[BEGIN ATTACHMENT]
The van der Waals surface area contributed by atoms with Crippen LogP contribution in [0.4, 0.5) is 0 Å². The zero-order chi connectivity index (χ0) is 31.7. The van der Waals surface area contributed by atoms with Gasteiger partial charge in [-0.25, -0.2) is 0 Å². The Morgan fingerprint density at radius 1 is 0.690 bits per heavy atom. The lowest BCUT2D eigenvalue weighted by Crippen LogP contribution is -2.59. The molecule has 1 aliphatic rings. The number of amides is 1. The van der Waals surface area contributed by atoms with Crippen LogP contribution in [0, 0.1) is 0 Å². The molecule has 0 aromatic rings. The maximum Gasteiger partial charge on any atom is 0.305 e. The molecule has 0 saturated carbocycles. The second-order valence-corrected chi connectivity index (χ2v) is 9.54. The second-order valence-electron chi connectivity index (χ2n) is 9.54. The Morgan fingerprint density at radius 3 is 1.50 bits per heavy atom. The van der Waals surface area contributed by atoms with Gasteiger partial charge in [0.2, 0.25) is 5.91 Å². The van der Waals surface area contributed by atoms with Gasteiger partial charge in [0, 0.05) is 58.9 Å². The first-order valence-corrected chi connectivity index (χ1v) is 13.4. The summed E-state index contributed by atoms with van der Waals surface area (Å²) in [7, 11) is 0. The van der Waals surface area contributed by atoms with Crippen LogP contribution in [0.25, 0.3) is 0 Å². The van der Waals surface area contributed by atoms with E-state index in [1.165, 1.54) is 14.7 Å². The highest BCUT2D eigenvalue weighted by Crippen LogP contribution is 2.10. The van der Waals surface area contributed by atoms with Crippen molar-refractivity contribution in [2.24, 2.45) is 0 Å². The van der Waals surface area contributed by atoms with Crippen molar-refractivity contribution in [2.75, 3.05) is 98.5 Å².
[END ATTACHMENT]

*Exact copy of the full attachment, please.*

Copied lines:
The van der Waals surface area contributed by atoms with Crippen LogP contribution in [0.4, 0.5) is 0 Å². The zero-order chi connectivity index (χ0) is 31.7. The van der Waals surface area contributed by atoms with Gasteiger partial charge in [-0.25, -0.2) is 0 Å². The Morgan fingerprint density at radius 1 is 0.690 bits per heavy atom. The lowest BCUT2D eigenvalue weighted by Crippen LogP contribution is -2.59. The molecule has 1 aliphatic rings. The number of amides is 1. The van der Waals surface area contributed by atoms with Crippen LogP contribution in [0, 0.1) is 0 Å². The molecule has 0 aromatic rings. The maximum Gasteiger partial charge on any atom is 0.305 e. The molecule has 0 saturated carbocycles. The second-order valence-corrected chi connectivity index (χ2v) is 9.54. The second-order valence-electron chi connectivity index (χ2n) is 9.54. The Morgan fingerprint density at radius 3 is 1.50 bits per heavy atom. The van der Waals surface area contributed by atoms with Gasteiger partial charge in [0.2, 0.25) is 5.91 Å². The van der Waals surface area contributed by atoms with Gasteiger partial charge in [0, 0.05) is 58.9 Å². The first-order valence-corrected chi connectivity index (χ1v) is 13.4. The summed E-state index contributed by atoms with van der Waals surface area (Å²) in [7, 11) is 0. The van der Waals surface area contributed by atoms with Crippen LogP contribution in [0.25, 0.3) is 0 Å². The van der Waals surface area contributed by atoms with E-state index in [1.165, 1.54) is 14.7 Å². The highest BCUT2D eigenvalue weighted by Crippen LogP contribution is 2.10. The van der Waals surface area contributed by atoms with Crippen molar-refractivity contribution in [2.24, 2.45) is 0 Å². The van der Waals surface area contributed by atoms with Crippen molar-refractivity contribution in [2.75, 3.05) is 98.5 Å².